Probate Attorneys Mullins, South Carolina

It’s perfectly natural to grieve for a long time when a loved one dies. Unfortunately, you can’t just put everything on hold while you deal with your grief. It’s usually the responsibility of a surviving family member to manage a deceased loved one’s assets and estate. But handling and settling an estate is not merely a personal responsibility. It’s also your legal duty, which you must handle via probate.

Probate administration involves specific procedures for distributing and closing an estate with the court’s oversight. Successfully settling an estate via probate, however, will often require legal expertise. This is where the experience and skills of the Mullins, South Carolina probate attorneys of Whittington Tiller Law Firm LLC can be beneficial.

What Exactly is Probate?

Probate is a legal process used to distribute a deceased individual’s assets to their beneficiaries and heirs as well as settle any debts. It must carry out the specific instructions the decedent left in their will. The process would follow state law if the decedent died intestate or without leaving a will.

When a person passes away, all their possessions, property, and money will fall into two categories of assets for probate purposes. The first group will pass directly to the estate’s beneficiaries or co-owner when the owner dies. These assets usually do not need to go through probate and are known as non-probate assets:

The second group, called probate assets, includes money, personal property, vehicles, and real estate. These will usually not transfer to the beneficiaries or co-owners, until the estate has finished the probate process. Any probate asset that is devised in a will must be transferred to the beneficiary through the probate process. If someone dies without a will, known as dying intestate, probate is required to legally transfer ownership of any non-probate assets owned by the decedent at their death.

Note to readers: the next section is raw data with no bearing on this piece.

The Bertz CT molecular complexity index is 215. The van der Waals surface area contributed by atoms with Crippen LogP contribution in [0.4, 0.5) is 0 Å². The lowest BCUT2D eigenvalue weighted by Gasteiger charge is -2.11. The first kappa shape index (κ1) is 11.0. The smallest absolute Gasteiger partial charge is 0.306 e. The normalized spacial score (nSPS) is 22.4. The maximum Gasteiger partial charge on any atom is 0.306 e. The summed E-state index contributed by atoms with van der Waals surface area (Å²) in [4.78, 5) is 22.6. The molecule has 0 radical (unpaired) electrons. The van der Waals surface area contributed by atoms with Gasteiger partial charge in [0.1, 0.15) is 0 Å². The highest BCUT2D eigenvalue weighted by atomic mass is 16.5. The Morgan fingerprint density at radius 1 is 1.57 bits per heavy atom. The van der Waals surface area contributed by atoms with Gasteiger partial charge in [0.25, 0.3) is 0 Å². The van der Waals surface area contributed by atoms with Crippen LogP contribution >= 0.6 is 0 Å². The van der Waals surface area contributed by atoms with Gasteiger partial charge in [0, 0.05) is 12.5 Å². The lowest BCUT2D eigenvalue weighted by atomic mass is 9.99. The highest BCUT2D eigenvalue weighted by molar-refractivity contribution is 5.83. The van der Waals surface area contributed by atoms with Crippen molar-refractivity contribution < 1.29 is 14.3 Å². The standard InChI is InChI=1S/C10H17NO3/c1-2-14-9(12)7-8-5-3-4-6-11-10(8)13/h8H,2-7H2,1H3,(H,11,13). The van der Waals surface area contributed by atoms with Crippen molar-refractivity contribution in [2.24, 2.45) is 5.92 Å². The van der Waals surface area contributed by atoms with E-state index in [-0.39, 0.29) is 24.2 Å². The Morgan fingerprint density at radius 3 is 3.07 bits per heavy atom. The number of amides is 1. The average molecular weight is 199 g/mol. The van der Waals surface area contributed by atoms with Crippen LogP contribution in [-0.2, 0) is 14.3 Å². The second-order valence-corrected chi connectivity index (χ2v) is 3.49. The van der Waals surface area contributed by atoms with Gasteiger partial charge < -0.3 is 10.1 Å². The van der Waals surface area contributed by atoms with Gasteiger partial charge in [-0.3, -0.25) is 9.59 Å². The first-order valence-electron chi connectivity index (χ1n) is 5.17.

What Happens During Probate?

An application or petition must be filed in probate court. A probate judge must appoint an individual to serve as administrator of the estate. This person is known as the executor in many states, but in South Carolina it is called the Personal Representative. The personal representative is usually named in the will, but if the decedent’s will did not name an one or they died without a valid will, the court will appoint one. A notice of the probate petition must then be sent to the beneficiaries and heirs and published in the local newspaper.

The creditors will also be notified so they can meet the deadline for submitting claims. Meanwhile, the administrator must identify and make an inventory of the decedent’s assets. If needed, certain assets must also be appraised. Any taxes or debts owed by the estate will be paid, and the remaining assets will be distributed according to the will.

The probate process will be officially closed after all the assets have been distributed. But the administrator may still be responsible if there are any newly discovered assets or complaints pertaining to the estate, even after the probate has been officially closed.

Reach Out to Our Experienced Mullins, South Carolina Probate Attorneys

If you have been appointed as the personal representative or executor of a loved one’s estate, please don’t hesitate to contact the Whittington Tiller Law Firm LLC to learn how we can help. Besides determining whether probate is needed, we will handle all the legal paperwork for you and be with you every step of the way. Schedule your case consultation with one of our Mullins, South Carolina probate attorneys today by calling 843-464-7821 or sending us an online message.